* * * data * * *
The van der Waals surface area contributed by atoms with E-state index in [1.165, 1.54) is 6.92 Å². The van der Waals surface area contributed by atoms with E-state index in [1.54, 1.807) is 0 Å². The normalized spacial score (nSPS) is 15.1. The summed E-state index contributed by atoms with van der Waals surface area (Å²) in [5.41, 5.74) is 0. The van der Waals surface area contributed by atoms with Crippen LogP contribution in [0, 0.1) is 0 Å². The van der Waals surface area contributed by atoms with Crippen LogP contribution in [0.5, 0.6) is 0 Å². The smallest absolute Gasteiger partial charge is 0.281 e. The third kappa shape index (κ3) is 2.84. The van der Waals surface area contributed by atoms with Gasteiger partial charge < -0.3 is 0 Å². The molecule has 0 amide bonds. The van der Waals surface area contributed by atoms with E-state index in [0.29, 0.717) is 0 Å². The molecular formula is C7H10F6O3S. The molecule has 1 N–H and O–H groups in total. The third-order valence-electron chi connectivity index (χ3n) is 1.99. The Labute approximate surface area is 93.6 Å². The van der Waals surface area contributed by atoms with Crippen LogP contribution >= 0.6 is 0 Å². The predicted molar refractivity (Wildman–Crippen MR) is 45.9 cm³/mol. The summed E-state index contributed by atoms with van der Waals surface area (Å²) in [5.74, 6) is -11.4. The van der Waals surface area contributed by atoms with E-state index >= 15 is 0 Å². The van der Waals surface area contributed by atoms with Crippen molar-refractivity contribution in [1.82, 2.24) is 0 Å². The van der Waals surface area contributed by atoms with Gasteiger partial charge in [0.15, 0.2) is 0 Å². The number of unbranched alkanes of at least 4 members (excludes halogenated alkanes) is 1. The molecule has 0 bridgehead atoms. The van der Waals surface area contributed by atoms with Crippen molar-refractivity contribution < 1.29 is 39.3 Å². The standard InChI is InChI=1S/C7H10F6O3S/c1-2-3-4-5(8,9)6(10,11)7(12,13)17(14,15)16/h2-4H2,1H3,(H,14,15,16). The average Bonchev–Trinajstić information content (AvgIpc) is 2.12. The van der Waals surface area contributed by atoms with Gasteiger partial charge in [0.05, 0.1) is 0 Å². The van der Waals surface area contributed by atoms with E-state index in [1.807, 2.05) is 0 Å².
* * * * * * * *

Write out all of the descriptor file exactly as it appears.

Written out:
The van der Waals surface area contributed by atoms with E-state index in [1.165, 1.54) is 6.92 Å². The van der Waals surface area contributed by atoms with E-state index in [1.54, 1.807) is 0 Å². The normalized spacial score (nSPS) is 15.1. The summed E-state index contributed by atoms with van der Waals surface area (Å²) in [5.41, 5.74) is 0. The van der Waals surface area contributed by atoms with Crippen LogP contribution in [0, 0.1) is 0 Å². The van der Waals surface area contributed by atoms with Crippen LogP contribution in [0.5, 0.6) is 0 Å². The smallest absolute Gasteiger partial charge is 0.281 e. The third kappa shape index (κ3) is 2.84. The van der Waals surface area contributed by atoms with Gasteiger partial charge < -0.3 is 0 Å². The molecule has 0 amide bonds. The van der Waals surface area contributed by atoms with E-state index in [0.29, 0.717) is 0 Å². The molecular formula is C7H10F6O3S. The molecule has 1 N–H and O–H groups in total. The third-order valence-electron chi connectivity index (χ3n) is 1.99. The Labute approximate surface area is 93.6 Å². The van der Waals surface area contributed by atoms with Crippen LogP contribution >= 0.6 is 0 Å². The predicted molar refractivity (Wildman–Crippen MR) is 45.9 cm³/mol. The summed E-state index contributed by atoms with van der Waals surface area (Å²) in [5.74, 6) is -11.4. The van der Waals surface area contributed by atoms with E-state index >= 15 is 0 Å². The van der Waals surface area contributed by atoms with Crippen molar-refractivity contribution in [1.82, 2.24) is 0 Å². The van der Waals surface area contributed by atoms with Gasteiger partial charge in [0.15, 0.2) is 0 Å². The number of unbranched alkanes of at least 4 members (excludes halogenated alkanes) is 1. The molecule has 0 bridgehead atoms. The van der Waals surface area contributed by atoms with Crippen molar-refractivity contribution < 1.29 is 39.3 Å². The standard InChI is InChI=1S/C7H10F6O3S/c1-2-3-4-5(8,9)6(10,11)7(12,13)17(14,15)16/h2-4H2,1H3,(H,14,15,16). The average Bonchev–Trinajstić information content (AvgIpc) is 2.12. The van der Waals surface area contributed by atoms with Gasteiger partial charge in [0.05, 0.1) is 0 Å². The van der Waals surface area contributed by atoms with E-state index in [1.807, 2.05) is 0 Å².